Effects of Altering Energy and Protein Supply to Dairy Cows During the Dry Period. 1. Intake, Body Condition, and Milk Production

Authors Organisations
Type Article
Original languageEnglish
Pages (from-to)1782-1794
JournalJournal of Dairy Science
Volume83
Issue number8
DOI
Publication statusPublished - Aug 2000
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Abstract

We used 48 Holstein-Friesian cows to investigate the effects of altering energy and protein supply to dry cows. Cows were fed one of three diets for 6 wk prior to parturition: (a) a 60:40 (DM basis) mixture of grass silage with barley straw ad libitum; (b) grass silage ad libitum; or (c) 0.5 kg/d of prairie meal with grass silage ad libitum. The standard lactation diet was a flat-rate allocation of concentrates and grass silage ad libitum. We evaluated dry-period diets using four dry fistulated cows; rumen pH remained high (mean = 6.6) and ammonia concentrations followed N intake. The inclusion of straw reduced apparent ruminal digestion of OM, N, and NDF as well as microbial protein yield, though microbial yield per unit of OM apparently digested in the rumen remained unchanged. Voluntary intake of forage was reduced by the inclusion of straw, while the inclusion of prairie meal had little effect. The decline in intake as calving approached was lower with the silage and straw mix diet. There were large differences in the BW change over the final 5 wk of the dry period, although the opposite effect was seen in early lactation, and differences in BW and body condition score were small by lactation wk 22. Despite the substantial differences in nutrient supply and effects on body reserves, there was little effect of dry-period diet on subsequent performance. Lower forage intakes and yields of protein and lactose were confined to the first month of lactation for cows previously offered straw.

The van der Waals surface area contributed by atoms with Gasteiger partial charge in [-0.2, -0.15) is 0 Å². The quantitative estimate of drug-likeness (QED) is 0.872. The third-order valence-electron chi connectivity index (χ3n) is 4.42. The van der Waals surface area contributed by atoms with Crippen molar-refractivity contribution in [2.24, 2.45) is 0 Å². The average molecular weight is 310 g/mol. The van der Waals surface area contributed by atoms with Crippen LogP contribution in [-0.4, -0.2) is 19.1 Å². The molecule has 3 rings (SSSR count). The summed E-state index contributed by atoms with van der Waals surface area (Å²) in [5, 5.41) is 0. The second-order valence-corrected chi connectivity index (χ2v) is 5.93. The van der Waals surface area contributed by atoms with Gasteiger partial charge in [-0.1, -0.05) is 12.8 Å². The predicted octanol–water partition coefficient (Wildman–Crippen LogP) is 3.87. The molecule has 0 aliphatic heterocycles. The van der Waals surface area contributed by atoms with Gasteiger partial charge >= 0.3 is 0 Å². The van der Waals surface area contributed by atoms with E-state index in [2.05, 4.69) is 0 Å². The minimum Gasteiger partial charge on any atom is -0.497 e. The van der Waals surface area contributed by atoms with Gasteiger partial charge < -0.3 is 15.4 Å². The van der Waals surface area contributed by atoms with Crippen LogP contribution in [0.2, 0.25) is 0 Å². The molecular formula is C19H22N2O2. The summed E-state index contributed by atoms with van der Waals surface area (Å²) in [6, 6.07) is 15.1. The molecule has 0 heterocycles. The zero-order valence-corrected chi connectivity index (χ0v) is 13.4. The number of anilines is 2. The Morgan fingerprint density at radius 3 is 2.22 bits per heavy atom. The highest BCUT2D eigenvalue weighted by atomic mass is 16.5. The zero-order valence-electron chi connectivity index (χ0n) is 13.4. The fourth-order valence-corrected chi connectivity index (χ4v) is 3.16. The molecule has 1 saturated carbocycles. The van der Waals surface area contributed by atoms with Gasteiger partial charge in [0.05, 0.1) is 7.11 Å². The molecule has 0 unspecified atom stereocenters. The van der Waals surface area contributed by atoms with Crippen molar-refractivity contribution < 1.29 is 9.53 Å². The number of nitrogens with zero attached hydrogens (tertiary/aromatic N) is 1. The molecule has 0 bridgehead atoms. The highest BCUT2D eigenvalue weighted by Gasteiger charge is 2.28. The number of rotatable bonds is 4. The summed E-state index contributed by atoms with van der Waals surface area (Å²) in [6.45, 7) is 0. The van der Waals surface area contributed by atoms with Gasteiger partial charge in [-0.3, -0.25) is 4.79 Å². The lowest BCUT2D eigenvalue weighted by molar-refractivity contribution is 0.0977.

Keywords

  • dry cow, nutrient supply, body condition, milk production